Commons Speaker Lindsay Hoyle slaps down transport minister who says Boris Johnson is 'always right' over Transport for the North budget cut claim

Commons Speaker Sir Lindsay Hoyle has slapped down a transport minister who claimed Boris Johnson is "always right" after denying a northern transport body had seen its budget cut.

Conservative frontbencher Andrew Stephenson was asked by Labour's Grahame Morris (Easington) to correct the Prime Minister's previous denial over Transport for the North suffering a 40 per cent budget cut.

Mr Stephenson replied: "The honourable gentleman has been in this House long enough to know that the Prime Minister is always right."

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Sir Lindsay intervened and said: "You might be proved wrong."

Commons Speaker Sir Lindsay Hoyle has slapped down a transport minister who claimed Boris Johnson is "always right" after denying a northern transport body had seen its budget cut. Pic: PA

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Mr Johnson claimed there has been "no such cut" to Transport for the North's budget when challenged about it last month during Prime Minister's Questions.

Hull MP Dame Diana Johnson asked in the Commons: “Is the 40% cut to Transport for the North’s budget part of the Prime Minister’s plan for levelling up the North?”

The Prime Minister replied: “There has been no such cut, we intend to invest massively in northern powerhouse rail, in railways in the North and across the entire country.”

Board papers for the transport body, which aims to boost connectivity in the North of England, said core funding from the Government would drop from £10 million in 2020/21 to £6 million in 2021/22. But when other funding streams, such as the money available to develop Northern Powerhouse Rail, are taken into account the cut is less than 40 per cent.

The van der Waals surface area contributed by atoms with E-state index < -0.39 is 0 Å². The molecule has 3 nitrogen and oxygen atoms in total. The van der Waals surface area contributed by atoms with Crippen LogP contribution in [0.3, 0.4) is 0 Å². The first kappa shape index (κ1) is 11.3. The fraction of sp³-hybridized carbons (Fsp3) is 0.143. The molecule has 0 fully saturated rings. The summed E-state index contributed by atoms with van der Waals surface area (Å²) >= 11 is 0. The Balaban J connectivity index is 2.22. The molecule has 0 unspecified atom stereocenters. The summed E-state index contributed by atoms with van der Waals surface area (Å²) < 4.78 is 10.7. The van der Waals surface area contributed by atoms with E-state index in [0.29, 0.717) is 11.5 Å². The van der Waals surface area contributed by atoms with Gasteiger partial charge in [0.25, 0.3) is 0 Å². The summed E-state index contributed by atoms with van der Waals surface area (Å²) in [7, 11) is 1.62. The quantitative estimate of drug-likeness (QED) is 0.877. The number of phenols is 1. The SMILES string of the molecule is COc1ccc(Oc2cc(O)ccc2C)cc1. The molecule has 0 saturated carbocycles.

There are concerns that Transport for the North is being sidelined by Ministers as Transport Secretary Grant Shapps has set up his own 'acceleration council' to make quicker progress on big infrastructure schemes.

The strategic body, which took on statutory powers in 2017, was created with the aim of transforming northern transport links but is reliant on central government for funding.

The Prime Minister was also accused of lying to MPs at PMQs this week by incorrectly claiming that Labour voted against an NHS funding package.

In January, shadow transport secretary Jim McMahon also accused Mr Johnson of "misleading" MPs by claiming his 200-day-old comments on quarantine measures were recent.